The Complete Mitochondrial Genome of an 11,450-year-old Aurochsen (Bos primigenius) from Central Italy
1 Dipartimento di Biologia Evoluzionistica, Università di Firenze, Firenze, Italy
2 Istituto di Tecnologie Biomediche, CNR, Segrate (MI), Italy
3 Dipartimento di Biologia ed Evoluzione, Università di Ferrara, Ferrara, Italy
4 Australian Centre for Ancient DNA, University of Adelaide, Adelaide, Australia
5 IASMA Research and Innovation Centre, Fondazione Edmund Mach, Trento, Italy
6 Department of Archaeology, Durham University, Durham, UK
7 Dipartimento di Scienze Ambientali, Università di Siena, Siena, Italy
8 EPHE (Ecole Pratique des Hautes Etudes), Muséum National d'Histoire Naturelle, Paris, France
Citation and License
BMC Evolutionary Biology 2011, 11:32 doi:10.1186/1471-2148-11-32Published: 31 January 2011
Bos primigenius, the aurochs, is the wild ancestor of modern cattle breeds and was formerly widespread across Eurasia and northern Africa. After a progressive decline, the species became extinct in 1627. The origin of modern taurine breeds in Europe is debated. Archaeological and early genetic evidence point to a single Near Eastern origin and a subsequent spread during the diffusion of herding and farming. More recent genetic data are instead compatible with local domestication events or at least some level of local introgression from the aurochs. Here we present the analysis of the complete mitochondrial genome of a pre-Neolithic Italian aurochs.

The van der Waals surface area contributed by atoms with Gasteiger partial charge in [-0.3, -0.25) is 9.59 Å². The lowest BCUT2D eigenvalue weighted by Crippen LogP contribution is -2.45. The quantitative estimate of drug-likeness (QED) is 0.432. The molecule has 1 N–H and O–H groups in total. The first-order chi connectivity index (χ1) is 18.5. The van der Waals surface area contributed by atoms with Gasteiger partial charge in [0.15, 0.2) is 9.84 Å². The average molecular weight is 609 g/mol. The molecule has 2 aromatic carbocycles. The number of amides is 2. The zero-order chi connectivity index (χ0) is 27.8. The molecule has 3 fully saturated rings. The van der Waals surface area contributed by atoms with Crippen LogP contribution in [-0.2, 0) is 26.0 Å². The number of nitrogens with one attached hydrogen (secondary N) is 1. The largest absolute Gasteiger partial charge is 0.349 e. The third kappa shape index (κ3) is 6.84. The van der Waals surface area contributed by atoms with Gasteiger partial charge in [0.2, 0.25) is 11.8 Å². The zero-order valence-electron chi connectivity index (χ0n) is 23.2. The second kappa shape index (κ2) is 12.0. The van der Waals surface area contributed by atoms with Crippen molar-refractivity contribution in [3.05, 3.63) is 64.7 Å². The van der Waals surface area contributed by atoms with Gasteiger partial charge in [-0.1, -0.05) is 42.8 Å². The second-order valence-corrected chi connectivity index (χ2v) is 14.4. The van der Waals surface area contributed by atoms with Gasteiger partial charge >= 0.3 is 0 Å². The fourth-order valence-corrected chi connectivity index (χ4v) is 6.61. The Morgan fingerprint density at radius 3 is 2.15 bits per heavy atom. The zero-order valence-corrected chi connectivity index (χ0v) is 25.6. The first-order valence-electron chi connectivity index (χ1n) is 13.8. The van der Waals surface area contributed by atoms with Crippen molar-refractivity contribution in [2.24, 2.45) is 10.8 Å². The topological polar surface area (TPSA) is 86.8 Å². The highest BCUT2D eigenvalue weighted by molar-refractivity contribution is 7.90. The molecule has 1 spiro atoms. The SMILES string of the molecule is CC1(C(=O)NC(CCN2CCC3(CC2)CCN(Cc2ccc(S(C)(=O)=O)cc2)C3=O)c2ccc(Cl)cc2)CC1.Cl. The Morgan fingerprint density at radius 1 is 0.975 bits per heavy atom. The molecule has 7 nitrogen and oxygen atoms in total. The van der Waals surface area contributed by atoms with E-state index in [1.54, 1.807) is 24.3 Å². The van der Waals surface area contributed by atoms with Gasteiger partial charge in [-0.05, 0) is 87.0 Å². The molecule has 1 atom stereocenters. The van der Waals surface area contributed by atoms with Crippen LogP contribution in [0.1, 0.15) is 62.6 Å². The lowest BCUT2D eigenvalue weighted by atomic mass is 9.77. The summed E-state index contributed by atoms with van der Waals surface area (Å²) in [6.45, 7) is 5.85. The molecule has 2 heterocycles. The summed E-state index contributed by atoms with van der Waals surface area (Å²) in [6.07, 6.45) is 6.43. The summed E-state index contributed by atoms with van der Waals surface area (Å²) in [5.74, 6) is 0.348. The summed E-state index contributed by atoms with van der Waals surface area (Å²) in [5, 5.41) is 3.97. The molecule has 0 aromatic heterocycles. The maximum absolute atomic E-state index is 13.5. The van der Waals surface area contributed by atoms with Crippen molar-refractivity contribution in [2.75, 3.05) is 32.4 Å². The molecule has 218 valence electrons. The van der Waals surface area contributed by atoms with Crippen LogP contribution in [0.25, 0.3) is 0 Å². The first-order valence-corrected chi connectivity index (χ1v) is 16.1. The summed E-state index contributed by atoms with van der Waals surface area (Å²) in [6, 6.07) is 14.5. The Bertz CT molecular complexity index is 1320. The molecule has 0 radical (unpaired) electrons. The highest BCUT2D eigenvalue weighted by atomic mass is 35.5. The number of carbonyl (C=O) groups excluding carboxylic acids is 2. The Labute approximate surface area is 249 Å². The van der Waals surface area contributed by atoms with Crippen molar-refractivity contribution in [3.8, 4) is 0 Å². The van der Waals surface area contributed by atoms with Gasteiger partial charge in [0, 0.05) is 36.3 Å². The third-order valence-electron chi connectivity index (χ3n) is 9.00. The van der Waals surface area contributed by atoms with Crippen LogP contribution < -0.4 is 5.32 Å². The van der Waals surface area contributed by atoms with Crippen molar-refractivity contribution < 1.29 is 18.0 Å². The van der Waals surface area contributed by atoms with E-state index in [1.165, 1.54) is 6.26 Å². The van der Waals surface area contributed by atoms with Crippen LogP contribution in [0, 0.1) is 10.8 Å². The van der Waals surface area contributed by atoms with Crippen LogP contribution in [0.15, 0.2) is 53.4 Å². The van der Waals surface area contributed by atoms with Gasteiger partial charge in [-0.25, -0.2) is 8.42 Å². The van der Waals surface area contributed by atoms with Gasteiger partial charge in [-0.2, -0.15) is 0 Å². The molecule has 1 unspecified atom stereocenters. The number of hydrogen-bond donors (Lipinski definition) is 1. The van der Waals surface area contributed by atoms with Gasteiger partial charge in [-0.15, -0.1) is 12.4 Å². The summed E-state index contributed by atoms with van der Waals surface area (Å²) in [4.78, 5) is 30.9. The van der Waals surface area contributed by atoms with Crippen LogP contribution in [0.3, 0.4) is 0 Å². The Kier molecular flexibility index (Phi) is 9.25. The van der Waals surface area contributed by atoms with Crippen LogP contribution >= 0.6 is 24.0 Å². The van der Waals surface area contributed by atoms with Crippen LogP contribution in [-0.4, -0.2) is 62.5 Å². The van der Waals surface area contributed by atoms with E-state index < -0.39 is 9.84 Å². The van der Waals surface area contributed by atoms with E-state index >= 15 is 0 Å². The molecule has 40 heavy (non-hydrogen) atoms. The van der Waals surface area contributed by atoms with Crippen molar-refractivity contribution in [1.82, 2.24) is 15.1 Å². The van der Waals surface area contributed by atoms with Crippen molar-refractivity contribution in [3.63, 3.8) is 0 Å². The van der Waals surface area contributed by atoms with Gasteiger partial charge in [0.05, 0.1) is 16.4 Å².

In this study, we applied a combined strategy employing both multiplex PCR amplifications and 454 pyrosequencing technology to sequence the complete mitochondrial genome of an 11,450-year-old aurochs specimen from Central Italy. Phylogenetic analysis of the aurochs mtDNA genome supports the conclusions from previous studies of short mtDNA fragments - namely that Italian aurochsen were genetically very similar to modern cattle breeds, but highly divergent from the North-Central European aurochsen.
Complete mitochondrial genome sequences are now available for several modern cattle and two pre-Neolithic mtDNA genomes from very different geographic areas. These data suggest that previously identified sub-groups within the widespread modern cattle mitochondrial T clade are polyphyletic, and they support the hypothesis that modern European breeds have multiple geographic origins.